OBVIOUSLY, SPOILERS AHEAD.
The Notebook is a pretty bad movie. The main character is unlikable, the writing is gooey and dramatic, the story is dull, and the actors cast to play the older versions of the characters look nothing like the younger actors at all. I mean, Ryan Gosling aging and turning into James Garner? I don't think so. Which got me thinking: what if James Garner wasn't actually Ryan Gosling's character at all? Now, this isn't a theory, because you can see when they flip through a photo album that he was just putting youthful, non-specific faces on these characters as a means to tell a story, but wouldn't it have been much more interesting if he was telling a story with a different ending? At the end of the movie we find out that James Garner is Ryan Gosling, Geno Rowlands is Rachel McAdams, and he has been visiting her every day for as long as she's been ill. It's sweet, romantic, a slightly vomitous, but it would have been so much better if James Garner was actually James Marsden's character all along. Why? It would have been selfless atonement, and far richer and more emotionally powerful.
McAdams left Marsden to run away with Gosling, because he's the one she really loved. Okay. So Gosling and McAdams are in love with each other, Marsden is in love with McAdams, and no one loves Marsden. Sorry, better luck next time. Now, in my proposed version of this story, Gosling and McAdams never actually get together in the end. No, she stays with Marsden, and he lives the remainder of their lives feeling guilty, knowing that she wasn't really in love with him and he kept her away from the man she truly wanted. Oooh, tragic. But here's the bonus: the version of his story that he tells her every day once she has dementia involves her getting to live her life with Gosling. This would mean James Garner was actually James Marsden pretending to be Ryan Gosling to convince her that she had run away from him to live the life that she always wanted with Gosling.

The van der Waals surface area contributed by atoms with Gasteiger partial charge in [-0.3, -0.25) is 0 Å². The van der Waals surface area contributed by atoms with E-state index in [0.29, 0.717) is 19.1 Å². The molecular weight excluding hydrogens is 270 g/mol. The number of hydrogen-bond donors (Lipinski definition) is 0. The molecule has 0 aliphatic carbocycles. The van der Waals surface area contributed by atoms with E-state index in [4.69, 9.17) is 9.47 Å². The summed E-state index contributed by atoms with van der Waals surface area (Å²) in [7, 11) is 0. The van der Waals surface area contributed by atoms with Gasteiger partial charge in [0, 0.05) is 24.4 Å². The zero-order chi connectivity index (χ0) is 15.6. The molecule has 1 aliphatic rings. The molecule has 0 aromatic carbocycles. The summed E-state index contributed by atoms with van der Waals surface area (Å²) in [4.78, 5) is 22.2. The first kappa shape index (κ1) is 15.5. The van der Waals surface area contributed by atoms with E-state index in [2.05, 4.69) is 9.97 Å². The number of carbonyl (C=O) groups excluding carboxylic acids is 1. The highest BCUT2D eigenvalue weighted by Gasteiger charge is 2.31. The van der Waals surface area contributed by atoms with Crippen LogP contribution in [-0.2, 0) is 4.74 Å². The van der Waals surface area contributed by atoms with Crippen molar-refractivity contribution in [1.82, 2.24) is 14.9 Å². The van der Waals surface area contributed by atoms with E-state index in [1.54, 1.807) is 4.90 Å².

Now, you might argue that this would be dishonest and not as sickeningly sweet as the schmaltzy syrup factory ending that we got instead, but wouldn't that have been at least a little more interesting? Marsden giving up his own future and dedicating his life to the woman he loves, offering her momentary bliss after a life of mediocrity from a loveless marriage? Isn't that kind of sacrifice and selflessness what we really want to see in love stories? Maybe this ending is a little dark and too difficult for most people to handle, but I think it would be a vast improvement over what we got instead: a cheesy movie for grandmas to watch, enjoy, and immediately forget.